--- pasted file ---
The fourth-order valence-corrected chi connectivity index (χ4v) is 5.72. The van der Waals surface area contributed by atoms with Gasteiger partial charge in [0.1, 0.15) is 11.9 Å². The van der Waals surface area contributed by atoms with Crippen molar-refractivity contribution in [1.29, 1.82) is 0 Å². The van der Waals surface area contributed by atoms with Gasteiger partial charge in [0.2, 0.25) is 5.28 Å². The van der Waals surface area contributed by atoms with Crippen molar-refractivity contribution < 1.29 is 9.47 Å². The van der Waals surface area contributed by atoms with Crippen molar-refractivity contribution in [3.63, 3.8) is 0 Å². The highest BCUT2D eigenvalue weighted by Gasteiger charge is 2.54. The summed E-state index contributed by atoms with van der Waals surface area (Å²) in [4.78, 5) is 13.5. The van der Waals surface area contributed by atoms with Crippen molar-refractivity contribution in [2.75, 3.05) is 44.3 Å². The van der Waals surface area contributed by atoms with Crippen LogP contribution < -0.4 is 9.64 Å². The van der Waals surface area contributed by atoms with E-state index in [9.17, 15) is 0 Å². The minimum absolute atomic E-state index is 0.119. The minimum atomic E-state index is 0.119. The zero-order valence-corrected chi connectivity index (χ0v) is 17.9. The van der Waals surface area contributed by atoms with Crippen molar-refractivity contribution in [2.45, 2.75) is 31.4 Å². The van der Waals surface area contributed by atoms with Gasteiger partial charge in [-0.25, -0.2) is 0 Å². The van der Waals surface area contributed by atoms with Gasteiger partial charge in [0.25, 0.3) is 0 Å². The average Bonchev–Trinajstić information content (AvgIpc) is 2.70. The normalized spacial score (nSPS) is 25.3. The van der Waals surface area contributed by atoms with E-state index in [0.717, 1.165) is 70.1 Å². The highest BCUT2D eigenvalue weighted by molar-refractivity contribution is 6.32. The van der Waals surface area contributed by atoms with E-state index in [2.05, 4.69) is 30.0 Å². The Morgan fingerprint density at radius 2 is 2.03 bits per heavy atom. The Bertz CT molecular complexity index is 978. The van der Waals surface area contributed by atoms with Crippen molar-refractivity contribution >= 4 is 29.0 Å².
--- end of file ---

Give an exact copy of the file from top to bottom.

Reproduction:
The fourth-order valence-corrected chi connectivity index (χ4v) is 5.72. The van der Waals surface area contributed by atoms with Gasteiger partial charge in [0.1, 0.15) is 11.9 Å². The van der Waals surface area contributed by atoms with Crippen molar-refractivity contribution in [1.29, 1.82) is 0 Å². The van der Waals surface area contributed by atoms with Gasteiger partial charge in [0.2, 0.25) is 5.28 Å². The van der Waals surface area contributed by atoms with Crippen molar-refractivity contribution < 1.29 is 9.47 Å². The van der Waals surface area contributed by atoms with Crippen molar-refractivity contribution in [3.63, 3.8) is 0 Å². The highest BCUT2D eigenvalue weighted by Gasteiger charge is 2.54. The summed E-state index contributed by atoms with van der Waals surface area (Å²) in [4.78, 5) is 13.5. The van der Waals surface area contributed by atoms with Crippen molar-refractivity contribution in [2.75, 3.05) is 44.3 Å². The van der Waals surface area contributed by atoms with Crippen LogP contribution < -0.4 is 9.64 Å². The van der Waals surface area contributed by atoms with E-state index in [9.17, 15) is 0 Å². The minimum absolute atomic E-state index is 0.119. The minimum atomic E-state index is 0.119. The zero-order valence-corrected chi connectivity index (χ0v) is 17.9. The van der Waals surface area contributed by atoms with Crippen molar-refractivity contribution in [2.45, 2.75) is 31.4 Å². The van der Waals surface area contributed by atoms with Gasteiger partial charge in [-0.25, -0.2) is 0 Å². The van der Waals surface area contributed by atoms with Gasteiger partial charge in [0.25, 0.3) is 0 Å². The average Bonchev–Trinajstić information content (AvgIpc) is 2.70. The normalized spacial score (nSPS) is 25.3. The van der Waals surface area contributed by atoms with E-state index in [0.717, 1.165) is 70.1 Å². The highest BCUT2D eigenvalue weighted by molar-refractivity contribution is 6.32. The van der Waals surface area contributed by atoms with E-state index in [2.05, 4.69) is 30.0 Å². The Morgan fingerprint density at radius 2 is 2.03 bits per heavy atom. The Bertz CT molecular complexity index is 978. The van der Waals surface area contributed by atoms with Crippen molar-refractivity contribution >= 4 is 29.0 Å².